Removing Barriers While Building Barriers: An Entrepreneur Saving Our Seas

How one really smart product is making it easy for consumers to help Mother Nature.


David Wolff, of Ocean Habitats Inc. is making entrepreneurship and product launching look easy. There are so many elements to a successful launch, and I want to use their most recent launch as a guideline to show how, when you solve a problem and remove big barriers, the marketplace is much more accepting.

Say Hello to the Mini Reef

The team at Ocean Habitats has developed an artificial habitat system, called a “Mini Reef” that establishes an ecosystem of aquatic life under boat docks. Their mini reef mimics mother nature and the environment that is normally found in the prop root system of mangrove trees. The initial phase of this launch was as a nonprofit push to help restore some of the natural environment that was wiped out in the 50’s and 60’s from large scale coastal development. In conjunction with the City of Marco in 2016, 25 mini reefs were installed on a test canal (hello market proof) and the results were stunning.

Efficacy Sells

Each of the mini reefs develops its own ecosystem by initiating a process that is conducive to the marine life. First, small shrimp and baby fish use the structure as a safe place to avoid predators, which encourages other residents to drop in. Over 150 different kinds of filter feeders, like oysters and sea squirts, grow on the mini reef, and spend their days eating the green plankton out of the water passing by. Here’s a few other fun facts for you:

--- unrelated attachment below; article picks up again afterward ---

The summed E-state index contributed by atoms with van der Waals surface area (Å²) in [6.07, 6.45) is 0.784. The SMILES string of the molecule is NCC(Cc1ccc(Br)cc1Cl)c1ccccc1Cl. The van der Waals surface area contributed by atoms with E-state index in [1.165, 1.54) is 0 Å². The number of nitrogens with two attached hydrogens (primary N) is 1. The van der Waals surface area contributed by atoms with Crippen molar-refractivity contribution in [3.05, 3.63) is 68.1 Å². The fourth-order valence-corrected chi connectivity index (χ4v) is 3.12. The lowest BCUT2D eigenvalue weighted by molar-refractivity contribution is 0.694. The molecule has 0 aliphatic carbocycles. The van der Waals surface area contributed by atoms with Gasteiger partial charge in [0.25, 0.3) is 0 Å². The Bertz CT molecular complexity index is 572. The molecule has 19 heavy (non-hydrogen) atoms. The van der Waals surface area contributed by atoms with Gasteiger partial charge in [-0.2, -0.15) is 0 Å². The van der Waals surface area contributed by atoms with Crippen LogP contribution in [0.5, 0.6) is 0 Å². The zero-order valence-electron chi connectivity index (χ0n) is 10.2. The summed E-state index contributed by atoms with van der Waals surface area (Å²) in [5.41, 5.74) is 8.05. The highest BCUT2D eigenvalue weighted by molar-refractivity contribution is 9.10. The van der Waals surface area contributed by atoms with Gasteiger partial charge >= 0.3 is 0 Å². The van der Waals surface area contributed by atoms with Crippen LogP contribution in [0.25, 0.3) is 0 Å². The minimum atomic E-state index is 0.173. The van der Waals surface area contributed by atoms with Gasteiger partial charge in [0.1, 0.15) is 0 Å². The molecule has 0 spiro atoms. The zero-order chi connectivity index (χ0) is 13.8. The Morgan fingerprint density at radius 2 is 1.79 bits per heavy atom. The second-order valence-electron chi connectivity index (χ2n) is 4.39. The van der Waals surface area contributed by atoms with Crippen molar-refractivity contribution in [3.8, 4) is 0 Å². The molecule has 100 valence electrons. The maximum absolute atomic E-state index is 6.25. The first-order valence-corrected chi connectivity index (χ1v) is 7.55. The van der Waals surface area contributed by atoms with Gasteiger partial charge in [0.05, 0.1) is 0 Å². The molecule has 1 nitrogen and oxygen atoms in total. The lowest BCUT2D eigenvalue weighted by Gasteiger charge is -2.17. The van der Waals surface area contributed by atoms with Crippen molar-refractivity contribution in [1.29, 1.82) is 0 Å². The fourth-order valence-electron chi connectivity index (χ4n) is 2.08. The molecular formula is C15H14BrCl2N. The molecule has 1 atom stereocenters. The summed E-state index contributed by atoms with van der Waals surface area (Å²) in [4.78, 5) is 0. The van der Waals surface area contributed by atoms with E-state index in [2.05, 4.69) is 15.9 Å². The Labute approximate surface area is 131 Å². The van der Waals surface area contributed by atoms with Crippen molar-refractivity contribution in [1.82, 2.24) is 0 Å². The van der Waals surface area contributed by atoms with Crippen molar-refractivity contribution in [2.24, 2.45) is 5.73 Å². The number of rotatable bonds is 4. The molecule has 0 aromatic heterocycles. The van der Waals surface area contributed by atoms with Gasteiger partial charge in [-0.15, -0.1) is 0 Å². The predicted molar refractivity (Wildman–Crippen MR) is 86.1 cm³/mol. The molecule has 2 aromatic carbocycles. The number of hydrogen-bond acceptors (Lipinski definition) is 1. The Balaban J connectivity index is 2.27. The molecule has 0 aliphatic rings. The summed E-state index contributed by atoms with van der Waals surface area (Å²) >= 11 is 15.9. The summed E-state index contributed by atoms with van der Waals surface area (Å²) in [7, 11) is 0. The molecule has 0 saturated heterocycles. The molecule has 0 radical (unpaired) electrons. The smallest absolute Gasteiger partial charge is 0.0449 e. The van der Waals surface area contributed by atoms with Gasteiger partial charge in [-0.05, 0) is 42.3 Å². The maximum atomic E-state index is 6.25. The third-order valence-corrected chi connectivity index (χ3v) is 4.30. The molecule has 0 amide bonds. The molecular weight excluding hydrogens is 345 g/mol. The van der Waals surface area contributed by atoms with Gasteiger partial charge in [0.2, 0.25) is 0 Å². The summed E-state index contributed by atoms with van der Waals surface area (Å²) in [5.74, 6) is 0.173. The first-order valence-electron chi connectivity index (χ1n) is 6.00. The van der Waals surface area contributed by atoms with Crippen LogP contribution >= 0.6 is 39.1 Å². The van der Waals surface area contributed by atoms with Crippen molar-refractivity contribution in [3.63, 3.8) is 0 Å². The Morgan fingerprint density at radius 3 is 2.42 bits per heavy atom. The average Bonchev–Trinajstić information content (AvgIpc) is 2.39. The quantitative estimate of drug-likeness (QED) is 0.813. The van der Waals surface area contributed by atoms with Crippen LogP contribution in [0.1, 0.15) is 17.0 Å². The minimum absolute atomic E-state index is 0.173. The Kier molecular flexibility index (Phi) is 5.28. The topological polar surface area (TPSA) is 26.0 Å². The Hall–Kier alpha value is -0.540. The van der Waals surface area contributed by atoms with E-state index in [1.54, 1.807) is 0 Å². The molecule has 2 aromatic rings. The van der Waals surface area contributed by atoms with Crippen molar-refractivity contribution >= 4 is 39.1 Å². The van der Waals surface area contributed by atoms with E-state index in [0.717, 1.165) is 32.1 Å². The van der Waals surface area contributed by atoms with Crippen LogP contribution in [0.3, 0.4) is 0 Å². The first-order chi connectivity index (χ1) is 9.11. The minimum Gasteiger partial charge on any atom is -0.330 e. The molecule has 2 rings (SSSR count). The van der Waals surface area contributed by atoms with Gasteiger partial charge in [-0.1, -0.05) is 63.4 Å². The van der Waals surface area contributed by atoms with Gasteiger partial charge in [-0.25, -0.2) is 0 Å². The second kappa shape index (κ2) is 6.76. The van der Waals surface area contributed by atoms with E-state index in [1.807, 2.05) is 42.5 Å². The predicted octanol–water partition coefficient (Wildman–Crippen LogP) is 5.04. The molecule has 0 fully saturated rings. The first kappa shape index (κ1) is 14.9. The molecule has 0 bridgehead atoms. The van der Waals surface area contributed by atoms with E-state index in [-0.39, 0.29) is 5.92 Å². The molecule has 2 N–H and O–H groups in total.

• A fully developed mini reef can clean the plankton out of 30,000 gallons of seawater, on average.

  • Currently, all of the mini reefs installed are filtering over 3.1 million gallons of water every single day.

  • The waste products from these filter feeders is a food source for small marine animals, which in turn are food for those same baby shrimp, crabs and fish which started using the mini reef for protection.

  • A mini food chain is set up which brings larger fish around a dock with a mini reef looking for a meal.

  • Over the course of a year, residents with these mini reefs report seeing young goliath groupers, barracuda, snapper and many more fish species visiting and sometimes taking up residence under their dock.

  • To date, over 50 types of fish have been seen in or around the mini reefs as well as blue and stone crabs.

Read the original INC article published on August 1, 2019.